However, that doesn’t mean that OSS automation should not be attempted. Indeed, it is almost an existential problem. All service providers need an OSS that’s fit for purpose and automation is the key to achieving this.

So, an incremental approach is required. What part of the business can most benefit from an immediate investment in automation? This analysis is crucial to the success of OSS automation projects, as it allows service providers to choose the most appropriate point at which to start.

Is the need to accelerate service delivery for new fiber connections the main pain point, for example? Is the pain the need to manage an installed base of existing subscribers? Is the need to densify a network for 5G the pressing problem? Is there a legacy system that is costing money to run? Are there too many systems to enable more users to make relevant changes? Is the operator seeking to deliver private networks as a service to meet new 5G requirements for enterprise customers?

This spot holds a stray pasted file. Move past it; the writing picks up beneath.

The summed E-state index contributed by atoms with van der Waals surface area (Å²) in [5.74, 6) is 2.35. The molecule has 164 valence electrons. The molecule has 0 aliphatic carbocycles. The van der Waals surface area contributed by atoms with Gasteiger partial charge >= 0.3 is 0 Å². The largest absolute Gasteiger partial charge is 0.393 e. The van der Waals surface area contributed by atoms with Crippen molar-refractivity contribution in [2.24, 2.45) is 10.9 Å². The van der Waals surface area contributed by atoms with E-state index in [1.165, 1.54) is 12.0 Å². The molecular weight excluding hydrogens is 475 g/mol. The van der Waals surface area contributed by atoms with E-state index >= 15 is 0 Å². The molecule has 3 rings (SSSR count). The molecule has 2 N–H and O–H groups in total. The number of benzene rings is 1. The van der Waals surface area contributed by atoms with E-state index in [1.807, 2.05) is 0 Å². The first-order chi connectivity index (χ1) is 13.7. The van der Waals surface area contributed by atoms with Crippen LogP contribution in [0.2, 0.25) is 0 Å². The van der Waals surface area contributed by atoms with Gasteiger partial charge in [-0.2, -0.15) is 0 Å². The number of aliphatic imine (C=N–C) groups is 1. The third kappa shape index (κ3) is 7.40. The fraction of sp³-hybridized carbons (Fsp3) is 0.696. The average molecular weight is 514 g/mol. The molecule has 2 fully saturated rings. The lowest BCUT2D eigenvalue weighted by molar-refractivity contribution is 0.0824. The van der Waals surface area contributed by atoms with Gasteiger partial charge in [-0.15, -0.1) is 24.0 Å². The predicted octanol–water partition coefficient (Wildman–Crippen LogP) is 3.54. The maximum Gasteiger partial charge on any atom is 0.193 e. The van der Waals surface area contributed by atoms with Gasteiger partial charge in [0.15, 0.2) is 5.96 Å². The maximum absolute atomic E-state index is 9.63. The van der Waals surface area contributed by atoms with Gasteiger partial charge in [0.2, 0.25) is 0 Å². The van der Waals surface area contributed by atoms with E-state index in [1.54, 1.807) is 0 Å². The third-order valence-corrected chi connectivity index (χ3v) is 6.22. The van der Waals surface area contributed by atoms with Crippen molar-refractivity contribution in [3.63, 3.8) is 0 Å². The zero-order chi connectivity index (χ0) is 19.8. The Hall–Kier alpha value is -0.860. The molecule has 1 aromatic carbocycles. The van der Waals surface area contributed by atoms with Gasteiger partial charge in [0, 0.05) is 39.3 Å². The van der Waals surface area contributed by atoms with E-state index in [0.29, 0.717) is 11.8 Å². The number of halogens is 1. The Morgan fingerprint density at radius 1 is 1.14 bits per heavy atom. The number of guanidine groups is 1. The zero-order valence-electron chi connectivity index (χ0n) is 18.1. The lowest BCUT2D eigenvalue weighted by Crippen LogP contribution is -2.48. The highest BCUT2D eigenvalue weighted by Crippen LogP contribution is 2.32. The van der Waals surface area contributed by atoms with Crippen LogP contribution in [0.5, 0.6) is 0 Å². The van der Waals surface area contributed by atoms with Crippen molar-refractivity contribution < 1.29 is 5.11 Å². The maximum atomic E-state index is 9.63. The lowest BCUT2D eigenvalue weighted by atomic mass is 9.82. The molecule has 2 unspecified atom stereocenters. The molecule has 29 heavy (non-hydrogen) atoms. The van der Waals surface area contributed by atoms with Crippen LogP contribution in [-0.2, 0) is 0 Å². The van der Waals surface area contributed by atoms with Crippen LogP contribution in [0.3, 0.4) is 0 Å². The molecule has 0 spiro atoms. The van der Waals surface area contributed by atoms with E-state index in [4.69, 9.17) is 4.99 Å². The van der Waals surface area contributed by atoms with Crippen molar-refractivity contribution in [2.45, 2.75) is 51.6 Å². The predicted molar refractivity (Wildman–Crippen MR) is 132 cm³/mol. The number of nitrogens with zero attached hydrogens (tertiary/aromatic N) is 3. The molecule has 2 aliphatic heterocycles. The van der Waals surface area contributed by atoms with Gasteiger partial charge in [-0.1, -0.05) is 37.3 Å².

The key is to identify a compelling driver, based on a pain point to kick-start OSS automation. Because systems will be integrated, further steps can be taken from such a starting point, minimizing overall disruption. This is important, because it can help remove the barrier of inertia that prevents any action being taken. For many, the migration to full fiber has been a starting point, while the conversion to an all-new, 5G-based core for converged network services will be another.

Know your inventory.

Of course, ensuring effective integration and choosing the starting point for the OSS automation journey are critical, but there is one thing that is absolutely essential to ensure effective OSS automation – understanding the asset base, both in terms of physical and virtual resources, and their location, as well as how they relate to each other and how they are involved in service delivery.